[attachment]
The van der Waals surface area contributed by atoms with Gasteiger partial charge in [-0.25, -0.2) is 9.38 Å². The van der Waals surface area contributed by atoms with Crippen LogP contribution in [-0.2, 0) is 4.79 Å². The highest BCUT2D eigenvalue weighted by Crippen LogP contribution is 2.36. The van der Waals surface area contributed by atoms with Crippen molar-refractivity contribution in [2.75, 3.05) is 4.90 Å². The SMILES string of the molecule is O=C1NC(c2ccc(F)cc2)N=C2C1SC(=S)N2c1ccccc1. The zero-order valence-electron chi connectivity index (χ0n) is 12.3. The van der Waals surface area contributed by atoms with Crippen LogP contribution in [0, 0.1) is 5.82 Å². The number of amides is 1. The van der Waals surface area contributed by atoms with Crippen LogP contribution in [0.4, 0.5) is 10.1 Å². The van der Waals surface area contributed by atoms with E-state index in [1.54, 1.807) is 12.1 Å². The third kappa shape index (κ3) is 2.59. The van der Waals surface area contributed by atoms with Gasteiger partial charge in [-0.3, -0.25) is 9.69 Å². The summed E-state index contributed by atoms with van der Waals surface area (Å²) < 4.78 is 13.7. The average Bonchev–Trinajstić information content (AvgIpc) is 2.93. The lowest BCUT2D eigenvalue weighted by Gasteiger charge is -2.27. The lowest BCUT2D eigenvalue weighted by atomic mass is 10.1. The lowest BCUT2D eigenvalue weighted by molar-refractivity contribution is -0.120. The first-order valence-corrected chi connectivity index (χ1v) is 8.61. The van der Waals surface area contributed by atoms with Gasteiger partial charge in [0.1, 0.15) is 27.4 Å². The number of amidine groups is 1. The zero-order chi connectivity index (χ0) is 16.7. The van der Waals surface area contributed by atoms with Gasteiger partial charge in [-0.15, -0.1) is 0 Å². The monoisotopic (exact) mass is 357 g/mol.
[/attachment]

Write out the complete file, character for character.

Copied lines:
The van der Waals surface area contributed by atoms with Gasteiger partial charge in [-0.25, -0.2) is 9.38 Å². The van der Waals surface area contributed by atoms with Crippen LogP contribution in [-0.2, 0) is 4.79 Å². The highest BCUT2D eigenvalue weighted by Crippen LogP contribution is 2.36. The van der Waals surface area contributed by atoms with Crippen molar-refractivity contribution in [2.75, 3.05) is 4.90 Å². The SMILES string of the molecule is O=C1NC(c2ccc(F)cc2)N=C2C1SC(=S)N2c1ccccc1. The zero-order valence-electron chi connectivity index (χ0n) is 12.3. The van der Waals surface area contributed by atoms with Crippen LogP contribution in [0, 0.1) is 5.82 Å². The number of amides is 1. The van der Waals surface area contributed by atoms with Crippen LogP contribution in [0.4, 0.5) is 10.1 Å². The van der Waals surface area contributed by atoms with E-state index in [1.54, 1.807) is 12.1 Å². The third kappa shape index (κ3) is 2.59. The van der Waals surface area contributed by atoms with Gasteiger partial charge in [-0.3, -0.25) is 9.69 Å². The summed E-state index contributed by atoms with van der Waals surface area (Å²) < 4.78 is 13.7. The average Bonchev–Trinajstić information content (AvgIpc) is 2.93. The lowest BCUT2D eigenvalue weighted by Gasteiger charge is -2.27. The lowest BCUT2D eigenvalue weighted by atomic mass is 10.1. The lowest BCUT2D eigenvalue weighted by molar-refractivity contribution is -0.120. The first-order valence-corrected chi connectivity index (χ1v) is 8.61. The van der Waals surface area contributed by atoms with Gasteiger partial charge in [0.1, 0.15) is 27.4 Å². The number of amidine groups is 1. The zero-order chi connectivity index (χ0) is 16.7. The van der Waals surface area contributed by atoms with Gasteiger partial charge in [-0.15, -0.1) is 0 Å². The monoisotopic (exact) mass is 357 g/mol.